Why are my blood sugars affected by my period?

Ask our CDE

Why are my blood sugars affected by my period?

Question:

Dear CDE,

Every month when I have my period I experience fluctuations in my blood sugar levels.  Why does this occur?  I've asked my other "DiabetesSisters" if this happens to them as well.  For some, it doesn't but for others, it does.  Some of my friends have high blood sugars a few days before their period starts (like me) while my other female friends' blood sugars go low!!  What gives??

Answer:

Dear Reader,

Unfortunately, there have been very few studies in the area of menstruation and blood sugar control.  The common finding is that menstruation’s affect on blood sugar control is varied depending on the individual.  As a result, blood sugar testing during this time is the only way to know how it affects that particular woman’s blood sugar.

One study by Villanova University College of Nursing revealed decreased insulin sensitivity during menstruation being the most common issue.  This decreased insulin sensitivity means that the insulin that patients were taking or the pancreas was producing were not sufficient to lower blood sugar, resulting in hyperglycemia or high blood sugar.  According to studies and reports, this decreased insulin sensitivity  could be related to hormone fluctuations during different phases of the menstrual cycle or from symptoms of Premenstrual Syndrome (PMS) such as bloating, cramps, and mood swings.  During menstruation estrogen and progesterone are at their lower levels.  These are hormones that are produced by the ovaries in reaction to stimulation of Follicle-Stimulating Hormone (FSH) and Luteinizing Hormone (LH) all needed in normal menstruation.  Estrogen and Progesterone are at their peak in the premenstrual phase.  This is where they stimulate the endometrium to prepare a thick layer of blood vessels that will support a fertilized egg should pregnancy occur.  Progesterone is thought to be the main culprit in decreased insulin sensitivity.  This thought does not have much in the form of explanation.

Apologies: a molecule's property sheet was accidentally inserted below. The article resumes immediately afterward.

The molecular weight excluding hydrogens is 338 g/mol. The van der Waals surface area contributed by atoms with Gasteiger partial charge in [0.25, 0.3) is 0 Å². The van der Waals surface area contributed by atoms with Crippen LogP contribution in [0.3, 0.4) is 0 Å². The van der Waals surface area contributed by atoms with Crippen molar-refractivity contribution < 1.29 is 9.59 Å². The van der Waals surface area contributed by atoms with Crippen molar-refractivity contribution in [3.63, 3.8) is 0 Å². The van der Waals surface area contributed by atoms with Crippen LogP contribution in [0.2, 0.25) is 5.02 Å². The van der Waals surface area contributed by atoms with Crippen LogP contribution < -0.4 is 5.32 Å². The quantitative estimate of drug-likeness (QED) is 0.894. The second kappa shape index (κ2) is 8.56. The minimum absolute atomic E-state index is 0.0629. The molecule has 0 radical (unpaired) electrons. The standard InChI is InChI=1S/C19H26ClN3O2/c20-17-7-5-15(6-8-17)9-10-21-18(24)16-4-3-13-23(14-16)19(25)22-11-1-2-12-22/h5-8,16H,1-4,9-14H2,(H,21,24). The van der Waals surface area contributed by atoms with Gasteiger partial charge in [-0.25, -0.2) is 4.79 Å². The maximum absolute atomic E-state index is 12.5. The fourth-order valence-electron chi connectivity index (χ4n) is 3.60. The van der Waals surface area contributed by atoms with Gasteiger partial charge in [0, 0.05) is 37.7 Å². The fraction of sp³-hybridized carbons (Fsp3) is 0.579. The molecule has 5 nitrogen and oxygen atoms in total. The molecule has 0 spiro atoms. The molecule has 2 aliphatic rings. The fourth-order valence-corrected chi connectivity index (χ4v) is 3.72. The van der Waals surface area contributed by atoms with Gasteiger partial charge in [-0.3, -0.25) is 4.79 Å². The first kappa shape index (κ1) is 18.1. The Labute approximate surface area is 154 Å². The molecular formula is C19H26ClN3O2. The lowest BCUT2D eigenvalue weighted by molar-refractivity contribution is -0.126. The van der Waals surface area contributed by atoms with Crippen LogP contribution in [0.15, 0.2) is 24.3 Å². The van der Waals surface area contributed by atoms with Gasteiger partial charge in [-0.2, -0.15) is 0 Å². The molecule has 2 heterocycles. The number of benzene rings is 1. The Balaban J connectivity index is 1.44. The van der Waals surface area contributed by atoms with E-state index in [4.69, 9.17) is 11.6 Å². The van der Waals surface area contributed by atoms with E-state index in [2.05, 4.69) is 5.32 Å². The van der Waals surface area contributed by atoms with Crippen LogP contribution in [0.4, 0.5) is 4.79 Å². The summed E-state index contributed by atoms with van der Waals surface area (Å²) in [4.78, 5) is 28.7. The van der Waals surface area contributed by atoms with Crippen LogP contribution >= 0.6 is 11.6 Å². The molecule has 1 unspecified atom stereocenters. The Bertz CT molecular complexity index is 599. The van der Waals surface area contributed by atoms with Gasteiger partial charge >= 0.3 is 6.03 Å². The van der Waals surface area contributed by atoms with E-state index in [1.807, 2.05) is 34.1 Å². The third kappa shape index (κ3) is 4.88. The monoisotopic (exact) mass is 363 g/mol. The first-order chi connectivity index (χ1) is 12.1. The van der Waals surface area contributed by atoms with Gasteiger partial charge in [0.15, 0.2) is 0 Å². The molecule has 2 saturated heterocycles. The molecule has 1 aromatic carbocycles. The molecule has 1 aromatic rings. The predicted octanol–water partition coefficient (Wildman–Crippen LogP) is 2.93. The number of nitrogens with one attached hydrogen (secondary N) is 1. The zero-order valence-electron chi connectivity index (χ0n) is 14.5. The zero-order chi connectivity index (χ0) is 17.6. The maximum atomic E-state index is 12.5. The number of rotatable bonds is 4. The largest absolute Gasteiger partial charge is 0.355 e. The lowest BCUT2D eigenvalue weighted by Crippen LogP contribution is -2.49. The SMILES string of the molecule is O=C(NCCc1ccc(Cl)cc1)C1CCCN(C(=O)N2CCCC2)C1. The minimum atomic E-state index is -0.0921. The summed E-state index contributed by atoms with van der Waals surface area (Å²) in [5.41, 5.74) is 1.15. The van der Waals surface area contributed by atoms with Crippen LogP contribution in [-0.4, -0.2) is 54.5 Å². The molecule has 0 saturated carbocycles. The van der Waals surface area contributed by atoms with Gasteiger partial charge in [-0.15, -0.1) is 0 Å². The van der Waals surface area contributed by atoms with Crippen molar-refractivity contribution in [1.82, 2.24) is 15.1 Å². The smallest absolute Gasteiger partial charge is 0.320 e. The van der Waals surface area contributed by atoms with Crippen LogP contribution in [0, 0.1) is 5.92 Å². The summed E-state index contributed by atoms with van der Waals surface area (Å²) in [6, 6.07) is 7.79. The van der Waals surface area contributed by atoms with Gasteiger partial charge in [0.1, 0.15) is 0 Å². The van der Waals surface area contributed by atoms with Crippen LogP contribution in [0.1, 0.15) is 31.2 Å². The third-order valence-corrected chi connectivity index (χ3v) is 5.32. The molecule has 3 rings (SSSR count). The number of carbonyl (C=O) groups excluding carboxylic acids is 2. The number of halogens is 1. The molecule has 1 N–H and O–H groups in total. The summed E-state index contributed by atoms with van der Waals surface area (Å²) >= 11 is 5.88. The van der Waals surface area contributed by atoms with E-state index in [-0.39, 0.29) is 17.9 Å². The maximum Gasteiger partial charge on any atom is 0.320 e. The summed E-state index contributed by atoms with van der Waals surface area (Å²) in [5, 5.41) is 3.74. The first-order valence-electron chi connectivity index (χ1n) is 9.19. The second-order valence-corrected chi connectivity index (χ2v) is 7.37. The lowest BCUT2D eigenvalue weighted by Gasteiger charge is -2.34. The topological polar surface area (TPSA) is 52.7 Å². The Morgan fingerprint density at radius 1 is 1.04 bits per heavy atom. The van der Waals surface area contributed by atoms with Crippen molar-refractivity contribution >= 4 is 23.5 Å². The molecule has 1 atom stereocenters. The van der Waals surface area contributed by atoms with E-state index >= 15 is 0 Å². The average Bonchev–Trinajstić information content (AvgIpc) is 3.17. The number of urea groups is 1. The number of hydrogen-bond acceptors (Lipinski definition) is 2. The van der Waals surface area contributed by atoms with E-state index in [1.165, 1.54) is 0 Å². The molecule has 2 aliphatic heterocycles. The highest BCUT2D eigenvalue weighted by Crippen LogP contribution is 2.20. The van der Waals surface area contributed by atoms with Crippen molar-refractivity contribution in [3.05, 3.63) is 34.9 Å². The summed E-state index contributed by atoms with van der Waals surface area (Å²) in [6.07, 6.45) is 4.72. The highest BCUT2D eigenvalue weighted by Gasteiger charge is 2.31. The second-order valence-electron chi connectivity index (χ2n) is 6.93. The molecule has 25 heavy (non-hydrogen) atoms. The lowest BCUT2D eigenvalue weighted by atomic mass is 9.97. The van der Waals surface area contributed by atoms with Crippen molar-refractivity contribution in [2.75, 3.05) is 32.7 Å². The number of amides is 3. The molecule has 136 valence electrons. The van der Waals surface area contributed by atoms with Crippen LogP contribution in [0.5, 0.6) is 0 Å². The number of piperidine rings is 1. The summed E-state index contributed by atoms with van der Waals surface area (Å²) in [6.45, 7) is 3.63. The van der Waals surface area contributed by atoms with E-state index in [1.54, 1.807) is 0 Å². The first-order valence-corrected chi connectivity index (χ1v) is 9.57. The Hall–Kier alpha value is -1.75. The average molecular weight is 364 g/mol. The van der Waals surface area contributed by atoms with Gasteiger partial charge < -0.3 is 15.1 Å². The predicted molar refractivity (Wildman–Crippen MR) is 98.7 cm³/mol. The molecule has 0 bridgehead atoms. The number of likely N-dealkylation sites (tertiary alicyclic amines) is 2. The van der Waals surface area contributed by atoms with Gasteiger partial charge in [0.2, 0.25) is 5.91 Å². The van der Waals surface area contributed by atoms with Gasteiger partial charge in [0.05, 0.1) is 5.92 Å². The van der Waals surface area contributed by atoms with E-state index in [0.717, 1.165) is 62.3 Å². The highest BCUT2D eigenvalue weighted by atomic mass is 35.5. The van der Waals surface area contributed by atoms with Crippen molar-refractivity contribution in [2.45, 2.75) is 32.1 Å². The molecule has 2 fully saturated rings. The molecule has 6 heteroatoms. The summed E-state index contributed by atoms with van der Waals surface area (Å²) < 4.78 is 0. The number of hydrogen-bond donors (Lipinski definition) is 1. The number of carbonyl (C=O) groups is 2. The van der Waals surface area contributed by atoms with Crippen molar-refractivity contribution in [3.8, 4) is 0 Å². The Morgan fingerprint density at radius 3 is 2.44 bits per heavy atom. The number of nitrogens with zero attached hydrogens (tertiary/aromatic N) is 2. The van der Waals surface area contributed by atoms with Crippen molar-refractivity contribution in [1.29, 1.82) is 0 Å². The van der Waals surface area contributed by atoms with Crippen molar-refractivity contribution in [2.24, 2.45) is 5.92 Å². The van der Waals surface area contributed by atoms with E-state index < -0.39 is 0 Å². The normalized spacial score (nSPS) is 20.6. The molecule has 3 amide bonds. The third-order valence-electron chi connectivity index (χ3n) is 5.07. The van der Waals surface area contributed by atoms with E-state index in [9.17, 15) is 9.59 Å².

In some cases DKA can occur with fluctuations.  Some feel that insulin sensitivity during menstruation is similar to the dawn phenomenon, in which all people with diabetes do not experience it.  Dawn phenomenon is when someone with diabetes has very high blood sugar (hyperglycemia) in the early morning due to the release of certain hormones.  These hormones are called counterreulatory hormones and they work against the action of insulin.  The hormones glucagon, epinephrine, growth hormone, and cortisol all increase blood sugar when needed by stimulating the liver to release glucose and inhibiting glucose utilization.

H.I. Cramer was the first researcher to notice fluctuations in blood sugar due to menstruation.  His findings were published in the Canadian Medical Association Journal in 1942.  He found that 38% of the women reported that menstruation had changed their diabetes control.  70% of those women reported deterioration of control by experiencing hyperglycemia.  30% experienced hypoglycemia and improved control. 
Studies also show increased insulin sensitivity or no affect in women as well.  Mechanisms for changes in blood sugar control continue to be undermined.  It is very difficult to document as there are other factors affecting insulin sensitivity.  Also, women in the age range for menstruation are very busy and hard to recruit for further studies (I know you all are smiling right now as you know this to be true!).

Some feel with increasing technology in diabetes, such as Continuous Glucose Monitoring (CGM) will be able to make it easier for women to identify patterns and make decisions on how to improve control during menstruation.  The best thing is to test blood sugar frequently during premenstrual syndrome and menstruation and determine individual needs.